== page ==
1.) Choose a strong subject.
2.) Turn off your flash.
5.) Make silhouetted shapes distinct and uncluttered.

Those are three things I didn’t really describe in detail, but you can find the article here: How to Photograph Silhouettes

Above is a photo that I took, but below are some more examples that you can find in the link directly above this sentence:


Make sure you visit the article and find out who the original photographers were…I’m not a fan of stealing content without paying tribute.

Lastly, I think that silhouettes are a great add-in to your portfolio. Why? Well, it showcases the grasp of another technique that can do wonders when executed correctly. On top of that, silhouettes have the ability to express certain things easier than do their regularly exposed counterparts. There is much more mystery and intrigue in a subject which we can’t totally understand due to the lack of details. There is an eloquent simplicity in picturing a story from a blacked out subject and using the background as your setting. I just think there is a wealth of creativity that can spur from this technique, so give it a shot!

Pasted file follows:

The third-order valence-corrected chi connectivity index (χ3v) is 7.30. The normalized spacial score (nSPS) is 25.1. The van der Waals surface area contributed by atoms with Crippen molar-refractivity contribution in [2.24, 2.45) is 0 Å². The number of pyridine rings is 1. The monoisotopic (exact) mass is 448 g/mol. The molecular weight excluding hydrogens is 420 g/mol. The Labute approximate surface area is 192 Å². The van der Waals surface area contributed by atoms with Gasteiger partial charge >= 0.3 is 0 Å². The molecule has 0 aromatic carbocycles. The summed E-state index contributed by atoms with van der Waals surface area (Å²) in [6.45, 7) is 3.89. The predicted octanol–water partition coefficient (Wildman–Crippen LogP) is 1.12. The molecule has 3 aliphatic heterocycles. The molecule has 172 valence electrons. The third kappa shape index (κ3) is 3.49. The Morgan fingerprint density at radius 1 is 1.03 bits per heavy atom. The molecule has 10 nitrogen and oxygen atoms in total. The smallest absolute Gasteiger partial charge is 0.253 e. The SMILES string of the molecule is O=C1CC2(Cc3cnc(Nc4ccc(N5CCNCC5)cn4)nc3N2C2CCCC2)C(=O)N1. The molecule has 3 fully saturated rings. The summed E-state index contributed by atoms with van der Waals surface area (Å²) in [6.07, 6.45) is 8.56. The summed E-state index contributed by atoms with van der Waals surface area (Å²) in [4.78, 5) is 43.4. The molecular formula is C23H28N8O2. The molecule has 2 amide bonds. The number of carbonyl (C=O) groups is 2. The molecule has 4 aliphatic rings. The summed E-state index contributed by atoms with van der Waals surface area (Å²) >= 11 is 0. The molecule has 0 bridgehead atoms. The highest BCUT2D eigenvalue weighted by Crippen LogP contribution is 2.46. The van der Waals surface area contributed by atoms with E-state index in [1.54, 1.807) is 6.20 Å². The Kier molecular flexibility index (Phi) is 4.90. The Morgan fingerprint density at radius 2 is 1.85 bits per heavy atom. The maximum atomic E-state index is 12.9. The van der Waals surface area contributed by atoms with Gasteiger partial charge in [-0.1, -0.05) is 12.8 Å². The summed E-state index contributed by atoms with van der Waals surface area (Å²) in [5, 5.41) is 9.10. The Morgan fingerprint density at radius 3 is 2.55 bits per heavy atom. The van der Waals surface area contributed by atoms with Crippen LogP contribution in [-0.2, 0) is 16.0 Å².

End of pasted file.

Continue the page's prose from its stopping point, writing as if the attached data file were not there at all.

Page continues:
Also check out 12 Super Silhouette Shots at DPS as well. I hope this helped…let me know if you have any questions!





Featured Photoblog: Obsidian Eye Photo

12 07 2008

I have decided to do my first blog feature. The inspiration for this feature came from contemplating why I got into photography and what reminded of the very essence of the passion. The person I am featuring is actually one of the only photoblogs, so far, that I check on an almost daily basis. When I saw her three most recent posts about her trip to San Diego…it gave me a chill as it sort of touched my photographic soul.

Marlene Hawthrone is a photographer after my own heart. She has an eye that roams wherever she is and finds the geometry, the balance, the appeal, and whatever else you can think of in our world. And if it isn’t quite present at the time, she won’t mind snapping a couple shots as test runs. I actually had the pleasure of going on a photo journey with her and mutual friends, and I can attest to her ability behind the lens. I don’t quite have permission, so I am going to show 3 of her most recent shots from her blog, and post them here as samples (as I cross my fingers):